After years of abuse, she took matters into her own hands. A jury refused to convict her of murder

May 7 marks the anniversary of George Grinnell’s death in 1888. Born in Maryland, he served as a spy for the Army of the Potomac, then ventured west with a military wagon train to Fort Berthold. There, he made a living as a “woodhawk,” selling firewood to river steamers.

Grinnell quickly learned about “women of convenience” and took a Native American woman for his wife. Unfortunately, many white men were abusive to their Native American wives, expecting them to serve and submit without question or complaint. Grinnell was one of these men.

The other person in our story is Josephine Malnourie, who was born in 1857 in Like-a-Fish-Hook village. Her mother was Beaver Woman, a Hidatsa, and her father was a Frenchman who owned a trading post at Fort Berthold. Josephine’s Hidatsa name was All-Goes-Out.

Josephine was strong-willed and intelligent. When she was 19, she wanted to study at the Hampton Institute in Pennsylvania, but her mother was against it. So Josephine left in the middle of the night; she was one of the first students to leave the reservation to pursue higher education.

After three years of schooling, she returned to Fort Berthold. She caught George Grinnell’s eye, and he soon discarded his first wife to marry Josephine. The couple moved to Williston, where Grinnell ran a saloon. To his chagrin, Josephine refused to be submissive, and, after some years, their relationship became poisonous.

One winter day, for example, the couple’s young son wandered away from the house, and when Josephine couldn’t find him, she ran to the saloon for help. Grinnell saw it as an opportunity to look tough, and he refused. And – in a testimony of his true character – Grinnell threatened to kill anybody who helped Josephine find his missing child.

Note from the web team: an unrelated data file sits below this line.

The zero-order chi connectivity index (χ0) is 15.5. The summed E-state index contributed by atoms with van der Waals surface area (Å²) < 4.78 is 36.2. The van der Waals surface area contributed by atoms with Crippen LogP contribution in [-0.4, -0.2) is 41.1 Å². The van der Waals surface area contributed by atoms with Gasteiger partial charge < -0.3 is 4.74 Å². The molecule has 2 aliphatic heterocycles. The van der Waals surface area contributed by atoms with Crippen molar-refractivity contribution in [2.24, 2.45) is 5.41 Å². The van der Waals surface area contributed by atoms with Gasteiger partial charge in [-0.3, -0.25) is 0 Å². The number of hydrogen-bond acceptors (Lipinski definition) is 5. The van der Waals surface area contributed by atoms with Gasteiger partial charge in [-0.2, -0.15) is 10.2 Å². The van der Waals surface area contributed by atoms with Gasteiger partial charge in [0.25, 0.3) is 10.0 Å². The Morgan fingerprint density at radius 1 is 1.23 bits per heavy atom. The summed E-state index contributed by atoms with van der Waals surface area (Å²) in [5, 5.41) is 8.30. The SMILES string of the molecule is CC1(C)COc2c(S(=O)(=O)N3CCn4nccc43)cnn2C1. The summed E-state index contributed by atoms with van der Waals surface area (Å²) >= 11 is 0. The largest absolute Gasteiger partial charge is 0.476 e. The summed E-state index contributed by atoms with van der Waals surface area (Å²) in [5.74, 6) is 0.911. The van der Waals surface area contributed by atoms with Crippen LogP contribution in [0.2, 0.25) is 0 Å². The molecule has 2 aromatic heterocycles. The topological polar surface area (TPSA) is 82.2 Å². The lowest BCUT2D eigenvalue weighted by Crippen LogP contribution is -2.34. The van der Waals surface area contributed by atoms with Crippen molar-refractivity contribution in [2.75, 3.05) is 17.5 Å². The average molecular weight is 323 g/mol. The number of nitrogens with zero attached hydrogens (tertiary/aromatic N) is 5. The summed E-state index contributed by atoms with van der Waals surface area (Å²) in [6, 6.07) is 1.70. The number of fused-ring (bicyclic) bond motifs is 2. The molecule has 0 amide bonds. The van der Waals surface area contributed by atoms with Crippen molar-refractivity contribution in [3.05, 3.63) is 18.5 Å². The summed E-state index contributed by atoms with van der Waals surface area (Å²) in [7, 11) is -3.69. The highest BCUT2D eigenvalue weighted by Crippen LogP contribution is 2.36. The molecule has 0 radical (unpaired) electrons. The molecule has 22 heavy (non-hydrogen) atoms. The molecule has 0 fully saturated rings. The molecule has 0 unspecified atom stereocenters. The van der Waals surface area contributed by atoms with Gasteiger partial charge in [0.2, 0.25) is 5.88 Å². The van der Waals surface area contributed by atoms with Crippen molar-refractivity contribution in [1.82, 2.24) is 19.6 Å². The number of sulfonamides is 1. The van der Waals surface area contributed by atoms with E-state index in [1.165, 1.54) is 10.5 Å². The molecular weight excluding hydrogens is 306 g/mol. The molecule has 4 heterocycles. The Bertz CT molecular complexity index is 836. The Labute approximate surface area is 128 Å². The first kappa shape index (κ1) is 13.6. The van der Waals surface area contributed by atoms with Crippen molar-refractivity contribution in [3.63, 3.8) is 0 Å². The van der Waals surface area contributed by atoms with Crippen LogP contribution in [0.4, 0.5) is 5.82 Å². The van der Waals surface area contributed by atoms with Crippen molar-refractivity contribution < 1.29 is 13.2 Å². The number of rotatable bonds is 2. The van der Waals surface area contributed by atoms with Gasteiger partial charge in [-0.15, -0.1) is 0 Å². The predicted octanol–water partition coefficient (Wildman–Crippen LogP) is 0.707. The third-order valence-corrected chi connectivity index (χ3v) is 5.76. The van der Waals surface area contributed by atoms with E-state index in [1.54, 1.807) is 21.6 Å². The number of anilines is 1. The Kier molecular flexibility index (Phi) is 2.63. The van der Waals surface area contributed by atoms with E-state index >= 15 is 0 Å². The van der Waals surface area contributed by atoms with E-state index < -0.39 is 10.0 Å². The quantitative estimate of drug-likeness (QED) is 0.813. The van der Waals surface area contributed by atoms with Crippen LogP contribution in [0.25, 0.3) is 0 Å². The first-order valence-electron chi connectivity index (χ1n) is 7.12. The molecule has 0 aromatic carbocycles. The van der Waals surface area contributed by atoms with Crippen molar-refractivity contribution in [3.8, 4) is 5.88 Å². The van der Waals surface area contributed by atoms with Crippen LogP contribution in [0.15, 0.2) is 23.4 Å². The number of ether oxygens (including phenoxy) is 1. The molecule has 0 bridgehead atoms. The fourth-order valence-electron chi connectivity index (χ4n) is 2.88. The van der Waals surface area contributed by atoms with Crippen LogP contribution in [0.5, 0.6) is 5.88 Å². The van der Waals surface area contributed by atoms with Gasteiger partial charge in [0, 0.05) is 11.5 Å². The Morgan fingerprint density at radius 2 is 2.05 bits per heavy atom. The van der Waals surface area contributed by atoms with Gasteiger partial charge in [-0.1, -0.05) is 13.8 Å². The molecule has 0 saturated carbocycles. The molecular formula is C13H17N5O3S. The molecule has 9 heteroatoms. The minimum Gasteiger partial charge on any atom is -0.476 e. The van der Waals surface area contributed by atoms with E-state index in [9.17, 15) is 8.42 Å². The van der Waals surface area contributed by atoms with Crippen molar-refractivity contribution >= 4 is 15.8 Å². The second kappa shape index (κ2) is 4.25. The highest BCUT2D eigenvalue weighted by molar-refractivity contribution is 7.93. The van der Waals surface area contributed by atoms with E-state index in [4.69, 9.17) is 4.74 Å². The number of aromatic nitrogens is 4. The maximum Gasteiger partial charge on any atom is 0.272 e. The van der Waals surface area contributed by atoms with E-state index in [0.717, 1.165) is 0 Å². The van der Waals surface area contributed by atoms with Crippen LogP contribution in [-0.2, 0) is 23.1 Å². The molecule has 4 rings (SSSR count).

Luckily, there was someone willing to risk it. George Newton, a buffalo hunter, got up and said, “No kid is going to die out in this cold if I can help it.” Newton walked out, found the little boy, and returned him to his mother. Grinnell’s humiliation made him all the more dangerous.

By their seventh year together, the couple had three boys and a baby girl. Grinnell’s pattern of abuse had escalated, along with his drinking. One day he came home and started beating Josephine while she was holding her baby. Josephine managed to get out of the house and run to a field where men were plowing, but Grinnell got on his horse and came after her.

He tried to hit her with the butt of his gun, but he was too drunk. He fell off the horse onto his wife and baby.

The farmers were afraid to interfere because of Grinnell’s gun – Josephine was on her own. The couple struggled…then Grinnell fell silent. Around his neck, he wore a leather thong with a sliding knot. Josephine had strangled him with it.

Few people were saddened by his passing. In fact, a few days later, a coroner’s jury gave its verdict: George Grinnell “came to his death through an act of Almighty God, by the hand of His agent, Josephine Grinnell.”

Well, God’s 31-year-old “agent” took her children back home and settled in Elbowoods. To her great credit, All-Goes-Out did more than just survive… she thrived. And she realized her dreams for her children. She died in 1945.

“Dakota Datebook” is a radio series from Prairie Public in partnership with the State Historical Society of North Dakota and with funding from Humanities North Dakota. It is edited for presentation on Forum Communications Co. sites by Jeremy Fugleberg, editor of The Vault. See all the Dakota Datebooks at,

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